New Perfume Review Chatillon Lux Nefertiti- Ancient Jazz

I enjoy all forms of music. There is one I enjoy but I can’t say I understand it; jazz. I know the basics of variations on themes circling around. If I focus, I can hear it. Unlike almost any other music I listen to I tend to let jazz flow through me. Because of that it is one of the reasons I am not as experienced an enthusiast as I am at other things. I have been fortunate to have seen most of the jazz greats in concert including Miles Davis. No this isn’t a column on jazz, but it does lead to a new perfume.

I became acquainted with a new independent brand earlier this year, Chatillon Lux. The creative force behind it, Shawn Maher, sent me Lamplight Penance. I was impressed with his ability to take his sense of place in Saint Louis and fuse it into perfume. I was so interested I requested a set of samples which Mr. Maher sent to me. I found as I worked my way through what was sent a perfumer who exemplifies his locale with beautifully constructed accords to achieve a well-thought out effect. If you have not discovered this line yet it is one of the best of the young independent perfume lines I have experienced in the last couple of years. Mr. Maher is the real deal. His latest Chatillon Lux Nefertiti confirms that.

2018 Ooh St. Lou Studios

Shawn Maher

Most of the samples have easy to see connections to Saint Louis. As I looked at the one labeled “Nefertiti” I was thinking, “How does that connect to Saint Louis?” Thankfully Mr. Maher is a throwback to the kind of perfumer who takes us inside his creative process through “Scent Notes” posted on his website. As soon as I saw this the connection was made clear; jazz. Specifically the jazz piece named “Nefertiti” by Miles Davis. As he points out in his article this was one of the foremost jazz innovators at the beginning of a new way of doing things.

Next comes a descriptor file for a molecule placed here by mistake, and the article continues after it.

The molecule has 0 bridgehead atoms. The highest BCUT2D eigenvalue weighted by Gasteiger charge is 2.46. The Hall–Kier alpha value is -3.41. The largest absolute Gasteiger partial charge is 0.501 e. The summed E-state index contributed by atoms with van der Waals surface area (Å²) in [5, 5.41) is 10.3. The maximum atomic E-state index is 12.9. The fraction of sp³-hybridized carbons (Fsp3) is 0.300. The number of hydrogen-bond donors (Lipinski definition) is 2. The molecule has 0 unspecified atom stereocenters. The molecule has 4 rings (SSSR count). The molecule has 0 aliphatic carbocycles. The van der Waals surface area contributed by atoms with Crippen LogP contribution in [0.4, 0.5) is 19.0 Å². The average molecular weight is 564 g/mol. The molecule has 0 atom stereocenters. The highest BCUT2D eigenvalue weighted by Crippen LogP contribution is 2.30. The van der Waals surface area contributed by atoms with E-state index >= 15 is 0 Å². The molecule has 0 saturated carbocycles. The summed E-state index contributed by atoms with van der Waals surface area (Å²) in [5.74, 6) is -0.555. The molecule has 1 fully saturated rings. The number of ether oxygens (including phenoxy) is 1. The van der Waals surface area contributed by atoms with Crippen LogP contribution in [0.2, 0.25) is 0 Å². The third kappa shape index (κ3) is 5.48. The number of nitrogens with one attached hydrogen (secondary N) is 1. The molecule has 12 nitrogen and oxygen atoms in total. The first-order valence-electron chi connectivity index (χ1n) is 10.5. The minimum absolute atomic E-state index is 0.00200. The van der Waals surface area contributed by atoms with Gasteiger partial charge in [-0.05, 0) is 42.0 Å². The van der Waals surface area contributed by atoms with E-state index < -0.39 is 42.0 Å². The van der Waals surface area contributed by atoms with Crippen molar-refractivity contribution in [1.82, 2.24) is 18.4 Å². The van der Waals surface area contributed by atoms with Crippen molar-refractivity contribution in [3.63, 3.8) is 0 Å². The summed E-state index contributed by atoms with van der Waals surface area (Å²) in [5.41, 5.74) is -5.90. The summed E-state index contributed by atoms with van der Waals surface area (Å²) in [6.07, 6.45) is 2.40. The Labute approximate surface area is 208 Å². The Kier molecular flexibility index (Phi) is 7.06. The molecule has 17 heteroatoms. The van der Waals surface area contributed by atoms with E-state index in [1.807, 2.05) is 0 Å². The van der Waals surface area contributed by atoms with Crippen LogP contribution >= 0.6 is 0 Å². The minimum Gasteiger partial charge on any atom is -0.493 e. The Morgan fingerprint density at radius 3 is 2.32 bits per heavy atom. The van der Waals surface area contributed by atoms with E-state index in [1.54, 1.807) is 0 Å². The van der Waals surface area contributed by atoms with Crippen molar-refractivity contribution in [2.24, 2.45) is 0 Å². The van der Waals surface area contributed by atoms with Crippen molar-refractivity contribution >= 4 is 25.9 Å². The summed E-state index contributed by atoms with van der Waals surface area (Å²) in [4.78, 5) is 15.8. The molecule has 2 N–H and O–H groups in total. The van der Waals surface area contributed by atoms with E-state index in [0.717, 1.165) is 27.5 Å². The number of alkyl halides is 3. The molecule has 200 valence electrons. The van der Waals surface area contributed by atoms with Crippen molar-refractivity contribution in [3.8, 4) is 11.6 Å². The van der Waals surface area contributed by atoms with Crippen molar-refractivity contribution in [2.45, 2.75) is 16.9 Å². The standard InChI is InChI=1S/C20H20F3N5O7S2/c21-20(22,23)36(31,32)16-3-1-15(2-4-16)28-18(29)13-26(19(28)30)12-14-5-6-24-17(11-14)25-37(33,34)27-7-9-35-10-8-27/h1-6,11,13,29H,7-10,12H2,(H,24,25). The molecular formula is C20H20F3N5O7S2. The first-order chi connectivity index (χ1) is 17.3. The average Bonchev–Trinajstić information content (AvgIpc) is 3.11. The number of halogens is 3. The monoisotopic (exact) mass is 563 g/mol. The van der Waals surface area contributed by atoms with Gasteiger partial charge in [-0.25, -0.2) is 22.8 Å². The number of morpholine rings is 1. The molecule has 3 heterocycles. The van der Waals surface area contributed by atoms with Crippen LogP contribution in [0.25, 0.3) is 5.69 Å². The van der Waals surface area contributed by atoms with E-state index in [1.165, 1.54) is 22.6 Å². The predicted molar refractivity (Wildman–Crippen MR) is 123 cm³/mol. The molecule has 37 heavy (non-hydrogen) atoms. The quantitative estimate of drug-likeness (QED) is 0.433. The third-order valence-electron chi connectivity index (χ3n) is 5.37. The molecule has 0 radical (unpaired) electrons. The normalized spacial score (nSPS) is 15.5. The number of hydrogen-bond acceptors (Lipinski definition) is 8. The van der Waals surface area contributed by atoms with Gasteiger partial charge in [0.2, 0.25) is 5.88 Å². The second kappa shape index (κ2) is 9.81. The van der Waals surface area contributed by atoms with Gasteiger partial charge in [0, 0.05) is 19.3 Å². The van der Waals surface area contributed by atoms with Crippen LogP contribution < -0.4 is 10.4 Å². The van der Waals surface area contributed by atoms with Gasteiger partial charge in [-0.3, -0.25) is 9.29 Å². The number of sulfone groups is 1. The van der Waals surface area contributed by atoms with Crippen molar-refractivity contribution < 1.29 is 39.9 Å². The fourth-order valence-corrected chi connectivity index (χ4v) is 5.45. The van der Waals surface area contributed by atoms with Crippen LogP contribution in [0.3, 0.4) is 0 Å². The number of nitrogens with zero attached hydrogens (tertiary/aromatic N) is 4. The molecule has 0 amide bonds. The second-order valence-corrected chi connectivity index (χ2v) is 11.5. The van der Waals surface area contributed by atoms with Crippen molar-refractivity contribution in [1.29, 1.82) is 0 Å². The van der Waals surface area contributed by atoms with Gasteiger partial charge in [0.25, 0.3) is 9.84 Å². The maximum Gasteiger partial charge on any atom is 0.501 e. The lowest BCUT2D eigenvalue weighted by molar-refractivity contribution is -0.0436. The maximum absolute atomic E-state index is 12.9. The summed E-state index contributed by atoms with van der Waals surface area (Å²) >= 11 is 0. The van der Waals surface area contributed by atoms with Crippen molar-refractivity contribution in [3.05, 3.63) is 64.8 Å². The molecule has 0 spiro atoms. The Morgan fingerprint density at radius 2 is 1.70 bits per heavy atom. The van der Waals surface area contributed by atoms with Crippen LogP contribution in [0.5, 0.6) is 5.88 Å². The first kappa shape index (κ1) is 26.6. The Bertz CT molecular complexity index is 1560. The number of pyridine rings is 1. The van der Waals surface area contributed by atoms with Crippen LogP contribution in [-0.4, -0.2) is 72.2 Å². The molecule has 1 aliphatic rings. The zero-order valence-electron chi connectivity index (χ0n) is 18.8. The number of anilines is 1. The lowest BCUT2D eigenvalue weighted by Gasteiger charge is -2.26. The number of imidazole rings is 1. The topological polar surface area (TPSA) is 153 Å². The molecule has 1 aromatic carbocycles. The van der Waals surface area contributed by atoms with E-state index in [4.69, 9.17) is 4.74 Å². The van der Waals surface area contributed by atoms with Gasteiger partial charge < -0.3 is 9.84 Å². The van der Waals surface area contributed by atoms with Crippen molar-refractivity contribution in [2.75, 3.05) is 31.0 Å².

Of course Nefertiti also refers to the ancient Egyptian Queen Nefertiti who reigned over one of the golden ages of ancient Egypt with her husband, Akhenaten. Their years in charge saw the revolution of moving to a form of monotheism with the worship of the sun god Aten. Mr. Maher wanted to capture these two envelope pushers with a perfume worthy of all that.

The way this is achieved is by looking into the history of Ancient Egyptian perfumery and fusing it with a set of jazz beat accords. That is what Nefertiti becomes.

Where this all begins as a perfume is Mr. Maher found out Queen Nefertiti was said to wear a perfume of honey and orchid leaf. Nefertiti opens on that. The honey comes from beeswax absolute. This gives it a restrained sweetness. To up that quality he uses an indolic jasmine. This is the call back to the jazz as it slides across the beeswax in a glissade-like effect. The orchid leaf accord is constructed of citrus and floral pieces. It provides contrapuntal percussion to the honey while also calling back to the Queen. The heart is an interpretation of the ancient Kyphi incense. Mr. Maher came up with his own idea of what ancient resins should smell like. This produces a kind of rough trade incense. It pushes up against the smooth top accord with an improvisational verve. It meshes with the jasmine and honey as they form a potent trio in the middle of the development. For the final movements we return to a smoky Saint Louis jazz bar. Mr. Maher wants to capture the smoke hanging in the air as the spotlight captures it swirling around the players. He creates an abstract cannabis accord by focusing on the terpenes within cannabis. This becomes complementary to the orchid leaf accord as it draws it through into the latter stages. The final part is to take that honey of the top accord and transform it into a sweetly animalic base accord of Cambodioan oud and immortelle. This is a cruder honey effect given vibrancy by adding in the animal musks of castoreum and civet.

Nefertiti has 14-16 hour longevity and moderate sillage. It is at extrait strength.

Jazz can be described as thoughtful improvisation. Mr. Maher can be described as a thoughtful perfume maker. The improvisation is achieved by making Nefertiti a perfume of Ancient jazz.

Disclosure: This review is based on a sample provided by Chatillon Lux.

Mark Behnke